Thoughts on the enduring power of Sherlock.

Conan Doyle had his first Sherlock Holmes story, ‘A Study in Scarlet’, published in Beeton’s Christmas Annual in 1887. According to the Wikipedia page, neither the public nor publishers were bowled over by it.

For writers with aspirations, such snippets are reassuring. Publication success can take time, and certainly needs patience. For readers, it demonstrates something of the drive behind the pages we readers consume. I don’t need to point out that Conan Doyle didn’t abandon his characters.

Ward, Lock & Co published that first story as a hardback book in July 1888. It sold well enough to deserve a second edition the following year. This did not mean that the ‘cult’ of Sherlock and Watson had properly begun at that point.

It wasn’t until 1891 that the duo began to build a following. That was after they began to appear as a Strand Magazine series.

In Britain, Strand Magazine was one of THE places to be published. The Wikipedia entry for the magazine says that that first issue, of January 1891, sold nearly 300,000 copies.

There’s an interesting fact filled essay about the magazine on The Strand Magazine website. In, The Story of The Strand, Chris Willis explains that:

…the Strand aimed at a mass market family readership. The content was a mixture of factual articles, short stories and serials most of which were illustrated to some extent. Despite expense and production difficulties, Newnes aimed at having a picture on every page — a valuable selling point at a time when the arts of photography and process engraving were in their infancy. “A monthly magazine costing sixpence but worth a shilling” was the slogan the publicity-conscious Newnes used to advertise the Strand – which was half the price of most monthlies of the period.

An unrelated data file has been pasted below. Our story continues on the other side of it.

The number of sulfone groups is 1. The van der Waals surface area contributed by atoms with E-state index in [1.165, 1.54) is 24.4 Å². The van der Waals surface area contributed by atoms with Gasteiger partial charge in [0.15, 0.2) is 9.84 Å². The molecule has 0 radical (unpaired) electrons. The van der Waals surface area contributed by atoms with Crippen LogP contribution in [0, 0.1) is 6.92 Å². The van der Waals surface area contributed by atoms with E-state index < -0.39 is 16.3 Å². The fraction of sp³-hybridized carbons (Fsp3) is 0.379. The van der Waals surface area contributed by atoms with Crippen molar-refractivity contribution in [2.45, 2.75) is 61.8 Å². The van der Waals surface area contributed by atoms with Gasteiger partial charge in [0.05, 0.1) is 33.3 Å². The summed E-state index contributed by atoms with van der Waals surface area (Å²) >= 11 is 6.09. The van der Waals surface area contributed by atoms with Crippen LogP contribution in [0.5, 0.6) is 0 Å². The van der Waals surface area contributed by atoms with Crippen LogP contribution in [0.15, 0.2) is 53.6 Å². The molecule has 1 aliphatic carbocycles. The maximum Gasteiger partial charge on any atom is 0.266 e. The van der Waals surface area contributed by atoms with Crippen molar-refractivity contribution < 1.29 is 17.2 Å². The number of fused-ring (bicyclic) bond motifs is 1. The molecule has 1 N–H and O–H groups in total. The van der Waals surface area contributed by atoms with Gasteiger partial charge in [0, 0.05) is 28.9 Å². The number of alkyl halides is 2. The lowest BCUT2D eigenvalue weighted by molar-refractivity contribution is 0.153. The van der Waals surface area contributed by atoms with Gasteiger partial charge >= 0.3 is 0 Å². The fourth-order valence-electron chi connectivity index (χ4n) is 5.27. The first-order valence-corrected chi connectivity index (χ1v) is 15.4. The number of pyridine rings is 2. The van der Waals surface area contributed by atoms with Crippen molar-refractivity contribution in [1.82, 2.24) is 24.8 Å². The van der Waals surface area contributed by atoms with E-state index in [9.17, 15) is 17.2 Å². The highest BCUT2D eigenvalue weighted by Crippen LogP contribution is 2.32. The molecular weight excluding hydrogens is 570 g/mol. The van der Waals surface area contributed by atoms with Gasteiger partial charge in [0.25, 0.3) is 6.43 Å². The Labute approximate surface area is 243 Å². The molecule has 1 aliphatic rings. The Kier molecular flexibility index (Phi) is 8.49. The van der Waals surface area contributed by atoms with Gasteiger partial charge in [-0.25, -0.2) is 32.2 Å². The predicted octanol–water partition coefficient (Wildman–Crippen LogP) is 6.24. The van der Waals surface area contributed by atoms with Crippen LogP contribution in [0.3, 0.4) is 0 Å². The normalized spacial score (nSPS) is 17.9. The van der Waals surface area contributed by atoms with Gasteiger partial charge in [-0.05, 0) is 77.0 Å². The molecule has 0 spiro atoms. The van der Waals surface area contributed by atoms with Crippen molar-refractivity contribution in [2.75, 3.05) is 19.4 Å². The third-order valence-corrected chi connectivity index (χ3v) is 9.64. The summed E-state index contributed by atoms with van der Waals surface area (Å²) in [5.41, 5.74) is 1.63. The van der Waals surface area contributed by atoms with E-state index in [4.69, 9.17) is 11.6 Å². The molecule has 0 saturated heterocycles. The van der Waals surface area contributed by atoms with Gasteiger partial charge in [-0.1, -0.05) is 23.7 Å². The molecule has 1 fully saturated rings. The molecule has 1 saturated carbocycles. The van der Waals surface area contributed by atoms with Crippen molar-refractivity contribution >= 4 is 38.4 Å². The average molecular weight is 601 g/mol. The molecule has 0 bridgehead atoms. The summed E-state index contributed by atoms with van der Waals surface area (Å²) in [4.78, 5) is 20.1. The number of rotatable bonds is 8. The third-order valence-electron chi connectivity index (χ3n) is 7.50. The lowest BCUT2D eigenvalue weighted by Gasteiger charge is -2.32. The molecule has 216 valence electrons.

Did you note that fragment of a sentence I started the Willis quote with? ‘…the Strand aimed at a mass market family readership.

In this period, books often came into households as communal items. We should count those 300,000 copies as being read by at least two, rather than one reader, even if we’re just looking at married couples. However, if we assume children, and perhaps a servant or two, the readership for the magazine rises significantly, and we’ve only considered the first few issues.

So popular was this magazine that circulation soon rose to almost 500,000 copies a month, and continued at that rate until well into the 1930s. That’s a lot of audience for stories. I wonder if there’s an equivalent opportunity for new writing today?

Conan Doyle was not the first, and is far from the last, writer to have demonstrated that persistence needs to be a feature of the fiction author’s character. Beyond the necessary dedication to putting time into practicing your craft, is the effort needed to find a way to access an audience.

Marketing may change, but the principles remain the same. It can be useful to think about how much of the fiction that we now see as part of our literary heritage went unrecognised, in the first steps towards publication.

Take heart, writers. Keep crafting: keep grafting.

Incidentally, should you happen to have a copy of that 1887 Beeton’s Christmas Annual on your shelves, you might like to dust it off and treat it with especial care. There are only eleven known copies, up to now.